Similarly, Jamie Foxx is more entertaining as a Spidey-obsessed systems engineer with a comb-over than as Electro, a supervillain who has cool transmutational properties but doesn’t make any sense, even by comic-book standards. Even the fact that “Amazing Spider-Man 2” has two dispensable villains instead of one, and throws in the suggestion of several more before it’s over, betrays the fact that Webb’s heart is not in the big action showdowns, which are rendered with high-tech sizzle and excitingly captured by cinematographer Daniel Mindel, but which I now have trouble remembering. If you see Spidey catch a flying cop car once, you really don’t need to see it three more times. Times Square is totally destroyed in this movie, and that was oddly gratifying to see, but superhero action flicks after “The Avengers” and “Man of Steel” and the collected works of Michael Bay have reached the level of cocaine overdose, where more is not more and only leaves you feeling disoriented and on the edge of migraine.
To speak of a studio product like this as reflecting the director’s work and vision is, of course, the ultimate auteurist fallacy. It looks to me as if Arad and the other producers sought to correct the forgettable, generic quality of “The Amazing Spider-Man” by bringing in the cavalry, in the form of co-writers Alex Kurtzman and Roberto Orci. Those two, who met in high school and rose to become writers for J.J. Abrams on “Alias,” comprise a peculiar cultural force; they’re the masters of the unnecessary revival. They wrote “Mission: Impossible III,” Bay’s first two “Transformers” movies and Abrams’ two “Star Trek” pictures (with at least one more to come), and preside over the “Sleepy Hollow” and “Hawaii Five-O” TV series. They plan to relaunch the “Mummy” movies and are supposedly making “Van Helsing,” with Tom Cruise playing Count Dracula’s nemesis. Their Documents folder is full, one assumes, of proposals to resuscitate everything else from the ‘60s, ‘70s and ‘80s, whether or not it’s been tried before: “The Flying Nun,” with Elizabeth Olsen. Jon Hamm and Christina Hendricks in “The Avengers” (you know what I mean; the other one). Every Arnold Schwarzenegger movie, including “Twins” and “Kindergarten Cop,” remade with Channing Tatum.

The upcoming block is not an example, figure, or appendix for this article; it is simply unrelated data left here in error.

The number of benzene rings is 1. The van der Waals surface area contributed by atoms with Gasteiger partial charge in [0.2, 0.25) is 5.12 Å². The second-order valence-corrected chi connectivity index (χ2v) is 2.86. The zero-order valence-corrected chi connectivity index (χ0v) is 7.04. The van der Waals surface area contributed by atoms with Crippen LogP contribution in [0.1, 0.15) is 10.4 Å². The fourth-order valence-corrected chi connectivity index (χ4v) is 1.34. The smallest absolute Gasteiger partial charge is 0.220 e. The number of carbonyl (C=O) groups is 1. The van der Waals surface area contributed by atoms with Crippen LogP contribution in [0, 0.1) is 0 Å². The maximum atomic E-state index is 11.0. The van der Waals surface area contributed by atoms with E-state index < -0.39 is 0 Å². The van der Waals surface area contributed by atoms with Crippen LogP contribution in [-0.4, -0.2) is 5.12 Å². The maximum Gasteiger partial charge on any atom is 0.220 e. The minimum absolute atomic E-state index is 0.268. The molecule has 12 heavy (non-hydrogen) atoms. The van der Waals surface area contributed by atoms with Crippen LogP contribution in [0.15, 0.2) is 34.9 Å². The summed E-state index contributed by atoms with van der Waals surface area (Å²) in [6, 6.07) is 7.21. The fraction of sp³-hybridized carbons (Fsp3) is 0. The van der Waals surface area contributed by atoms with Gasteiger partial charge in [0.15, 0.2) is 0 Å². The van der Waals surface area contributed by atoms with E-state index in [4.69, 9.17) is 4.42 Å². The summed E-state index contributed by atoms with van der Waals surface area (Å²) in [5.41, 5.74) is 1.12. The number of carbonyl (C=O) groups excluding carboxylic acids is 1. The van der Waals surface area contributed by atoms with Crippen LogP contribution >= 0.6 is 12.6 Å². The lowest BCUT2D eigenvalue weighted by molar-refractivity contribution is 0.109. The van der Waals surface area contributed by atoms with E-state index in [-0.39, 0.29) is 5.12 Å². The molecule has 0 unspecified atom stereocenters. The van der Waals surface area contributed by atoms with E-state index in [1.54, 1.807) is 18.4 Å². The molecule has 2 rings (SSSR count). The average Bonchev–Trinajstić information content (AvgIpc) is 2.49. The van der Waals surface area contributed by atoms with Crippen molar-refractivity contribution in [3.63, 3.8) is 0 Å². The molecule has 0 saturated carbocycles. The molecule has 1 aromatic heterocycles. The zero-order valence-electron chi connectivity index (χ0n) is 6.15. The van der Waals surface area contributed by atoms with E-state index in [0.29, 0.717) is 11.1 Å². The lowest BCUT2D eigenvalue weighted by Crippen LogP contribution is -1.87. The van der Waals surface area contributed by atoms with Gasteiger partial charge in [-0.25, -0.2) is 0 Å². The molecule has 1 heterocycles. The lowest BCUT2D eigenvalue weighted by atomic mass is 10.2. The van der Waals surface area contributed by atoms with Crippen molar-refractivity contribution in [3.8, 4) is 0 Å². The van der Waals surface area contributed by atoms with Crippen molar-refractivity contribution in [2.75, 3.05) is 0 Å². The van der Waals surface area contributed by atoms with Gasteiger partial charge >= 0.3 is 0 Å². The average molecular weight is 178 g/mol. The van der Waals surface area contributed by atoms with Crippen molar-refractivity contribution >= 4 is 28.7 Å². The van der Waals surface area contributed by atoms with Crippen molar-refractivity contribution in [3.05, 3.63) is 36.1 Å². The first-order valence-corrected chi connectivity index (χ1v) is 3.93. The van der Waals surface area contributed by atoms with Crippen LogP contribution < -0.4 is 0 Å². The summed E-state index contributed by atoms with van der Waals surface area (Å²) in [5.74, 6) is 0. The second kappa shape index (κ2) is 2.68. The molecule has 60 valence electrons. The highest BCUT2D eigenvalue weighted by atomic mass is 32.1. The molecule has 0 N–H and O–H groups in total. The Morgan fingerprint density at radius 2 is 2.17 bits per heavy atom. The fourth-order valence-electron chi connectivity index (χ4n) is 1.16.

Kurtzman and Orci have now been entrusted with Spider-Man into the indefinite future (Webb says he will only direct one more film) and, as usual, they’re trying to split the difference between nerd-ball loyalty to the canon and what they perceive as contemporary taste. Let me say this, carefully: “Amazing Spider-Man 2” tackles one of the most famous and memorable twists of fate in the Marvel Comics universe, and does so with some measure of genuine emotional force. It’s a character-shaping moment that Raimi’s films never wanted to go near, and one that should comfortably extend the half-life of Garfield’s brooding, Salinger-esque Spidey over a few more movies. Honestly, one can only wish that Hollywood made movies for non-teenagers and non-comics fans with this much care and reverence. Are superhero movies dying? Well sure, but you and I and the planet may die first.